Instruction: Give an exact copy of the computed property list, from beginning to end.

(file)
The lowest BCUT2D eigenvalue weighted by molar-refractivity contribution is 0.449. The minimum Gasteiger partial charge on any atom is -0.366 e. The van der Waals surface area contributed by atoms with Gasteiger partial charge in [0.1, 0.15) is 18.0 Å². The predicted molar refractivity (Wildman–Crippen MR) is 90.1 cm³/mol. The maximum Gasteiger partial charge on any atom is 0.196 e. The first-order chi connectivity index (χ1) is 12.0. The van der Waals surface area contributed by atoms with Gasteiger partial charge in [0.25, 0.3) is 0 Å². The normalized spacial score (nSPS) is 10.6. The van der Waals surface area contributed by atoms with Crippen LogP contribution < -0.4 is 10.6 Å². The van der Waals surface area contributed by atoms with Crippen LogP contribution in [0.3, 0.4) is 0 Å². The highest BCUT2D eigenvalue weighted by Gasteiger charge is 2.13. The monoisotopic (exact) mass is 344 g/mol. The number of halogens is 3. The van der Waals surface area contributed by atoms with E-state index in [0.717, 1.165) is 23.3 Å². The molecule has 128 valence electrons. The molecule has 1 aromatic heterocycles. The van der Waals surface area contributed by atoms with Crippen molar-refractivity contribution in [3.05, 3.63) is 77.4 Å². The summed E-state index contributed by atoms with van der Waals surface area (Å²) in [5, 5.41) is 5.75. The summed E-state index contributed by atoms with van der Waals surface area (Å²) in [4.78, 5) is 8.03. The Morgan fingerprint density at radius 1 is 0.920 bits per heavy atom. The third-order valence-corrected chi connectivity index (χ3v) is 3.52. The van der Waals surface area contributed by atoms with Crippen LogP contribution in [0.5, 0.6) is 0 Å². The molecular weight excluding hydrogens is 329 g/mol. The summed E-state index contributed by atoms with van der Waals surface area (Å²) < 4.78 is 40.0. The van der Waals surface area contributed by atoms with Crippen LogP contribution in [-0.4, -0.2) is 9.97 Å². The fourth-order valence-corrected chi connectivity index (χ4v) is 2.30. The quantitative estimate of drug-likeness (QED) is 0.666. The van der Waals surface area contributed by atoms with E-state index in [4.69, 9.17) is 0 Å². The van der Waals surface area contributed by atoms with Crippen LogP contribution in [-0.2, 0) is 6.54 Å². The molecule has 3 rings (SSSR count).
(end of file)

The lowest BCUT2D eigenvalue weighted by molar-refractivity contribution is 0.449. The minimum Gasteiger partial charge on any atom is -0.366 e. The van der Waals surface area contributed by atoms with Gasteiger partial charge in [0.1, 0.15) is 18.0 Å². The predicted molar refractivity (Wildman–Crippen MR) is 90.1 cm³/mol. The maximum Gasteiger partial charge on any atom is 0.196 e. The first-order chi connectivity index (χ1) is 12.0. The van der Waals surface area contributed by atoms with Gasteiger partial charge in [0.25, 0.3) is 0 Å². The normalized spacial score (nSPS) is 10.6. The van der Waals surface area contributed by atoms with Crippen LogP contribution < -0.4 is 10.6 Å². The van der Waals surface area contributed by atoms with Crippen LogP contribution in [0.3, 0.4) is 0 Å². The highest BCUT2D eigenvalue weighted by Gasteiger charge is 2.13. The monoisotopic (exact) mass is 344 g/mol. The number of halogens is 3. The van der Waals surface area contributed by atoms with E-state index in [0.717, 1.165) is 23.3 Å². The molecule has 128 valence electrons. The molecule has 1 aromatic heterocycles. The van der Waals surface area contributed by atoms with Crippen molar-refractivity contribution in [3.05, 3.63) is 77.4 Å². The summed E-state index contributed by atoms with van der Waals surface area (Å²) in [5, 5.41) is 5.75. The summed E-state index contributed by atoms with van der Waals surface area (Å²) in [4.78, 5) is 8.03. The Morgan fingerprint density at radius 1 is 0.920 bits per heavy atom. The third-order valence-corrected chi connectivity index (χ3v) is 3.52. The van der Waals surface area contributed by atoms with Crippen LogP contribution in [0.5, 0.6) is 0 Å². The molecular weight excluding hydrogens is 329 g/mol. The summed E-state index contributed by atoms with van der Waals surface area (Å²) < 4.78 is 40.0. The van der Waals surface area contributed by atoms with Crippen LogP contribution in [-0.4, -0.2) is 9.97 Å². The fourth-order valence-corrected chi connectivity index (χ4v) is 2.30. The quantitative estimate of drug-likeness (QED) is 0.666. The van der Waals surface area contributed by atoms with E-state index in [4.69, 9.17) is 0 Å². The van der Waals surface area contributed by atoms with Crippen LogP contribution in [-0.2, 0) is 6.54 Å². The molecule has 3 rings (SSSR count).